According to Météo France, 2013 could be one of the coldest and wettest summers for some time.
After a long, cold winter, France is experiencing its coolest spring for 20 years. There was sleet at low level in Southern Belgium last week, and the seasonal forecast for summer provides little optimism.
Apparently the main numerical models suggests a likely (70%) scenario of the persistence of a cold anomaly during the 3 months of summer (June, July, August) combined with normal rainfall. This does not preclude short warm spells but overall the pattern that emerges is that of a “rotten summer” in Western Europe. According to the forecast there is just a 1.5% risk of a summer heatwave.
Statistics from summers past
During years when the spring in France was cool, there was an 80% likelihood of it being followed by a cool and wet summer.
In the 1960s and again in the 2000s, no “rotten” spring was followed by a real good summer. In the 1970s, 80s and 90s, there are three notable exceptions: in 1975, 1983 and 1995, where the summers were very hot but also stormy. Only the year 1983 is the exception, a month comparable to the one we’ve just experienced, followed by a July heat wave.”
Current ocean temperatures – the Atlantic, the English Channel, the North Sea and the Mediterranean – are much colder than normal. Given the size of the deficit (close to -5 ° to the English Channel and the North Sea), it is unlikely that the delay in warming will catch up in the coming weeks, which postpones any building heat. This is why the western side of the continent, including the Iberian Peninsula, seems worse off.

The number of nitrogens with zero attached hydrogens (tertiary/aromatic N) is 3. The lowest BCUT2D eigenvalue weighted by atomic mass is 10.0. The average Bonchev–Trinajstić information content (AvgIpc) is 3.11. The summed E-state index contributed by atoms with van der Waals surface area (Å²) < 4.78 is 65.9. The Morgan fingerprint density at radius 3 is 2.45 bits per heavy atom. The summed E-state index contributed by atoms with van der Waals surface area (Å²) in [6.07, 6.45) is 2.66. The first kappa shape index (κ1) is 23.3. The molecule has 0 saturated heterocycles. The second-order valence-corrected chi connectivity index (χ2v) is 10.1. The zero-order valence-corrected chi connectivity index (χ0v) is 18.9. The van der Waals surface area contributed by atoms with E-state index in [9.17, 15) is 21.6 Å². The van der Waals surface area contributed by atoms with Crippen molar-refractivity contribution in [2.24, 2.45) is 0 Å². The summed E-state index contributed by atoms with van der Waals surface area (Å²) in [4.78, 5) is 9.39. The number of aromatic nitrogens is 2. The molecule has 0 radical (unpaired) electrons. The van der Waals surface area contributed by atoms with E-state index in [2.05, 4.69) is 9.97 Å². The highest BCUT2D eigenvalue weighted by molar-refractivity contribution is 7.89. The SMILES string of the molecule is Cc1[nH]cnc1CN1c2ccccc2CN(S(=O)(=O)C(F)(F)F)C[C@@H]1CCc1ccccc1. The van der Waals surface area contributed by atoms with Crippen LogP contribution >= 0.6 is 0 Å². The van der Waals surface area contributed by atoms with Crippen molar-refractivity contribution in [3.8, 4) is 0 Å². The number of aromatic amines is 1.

Compared to those balmy summers of recent years it will feel cool (if the forecast bears out), but how would it compare with the infamous “Year Without a Summer” – 1816?
“The combination of a long and late winter which resulted in a cooling of the waters in the seas and solar activity become very weak for several months may have a direct effect on the weather of our summer: some calculations considering an anomaly -2 ° to – 3 in France with rainfall totals twice higher than normal. This scenario, however, seems rather extreme, so we opt for a remaining gloomy summer, punctuated by a heatwave of short duration followed by violent thunderstorms. One could nevertheless see some overall improvement with a return to normal late in the season (late August and September), with a gradual blurring of the cold anomaly.
September and October could therefore be the most settled and warmest months…“
Ever get that feeling of deja vu?
That reminds me of an anecdote of my father’s. One of his work colleagues always seemed to suffer poor holiday weather (this was before jetting off to Europe was the norm). One year they got a postcard from Oban that said:
“Weather wonderful. Michael Fish thinks I’m in the Isle of Wight”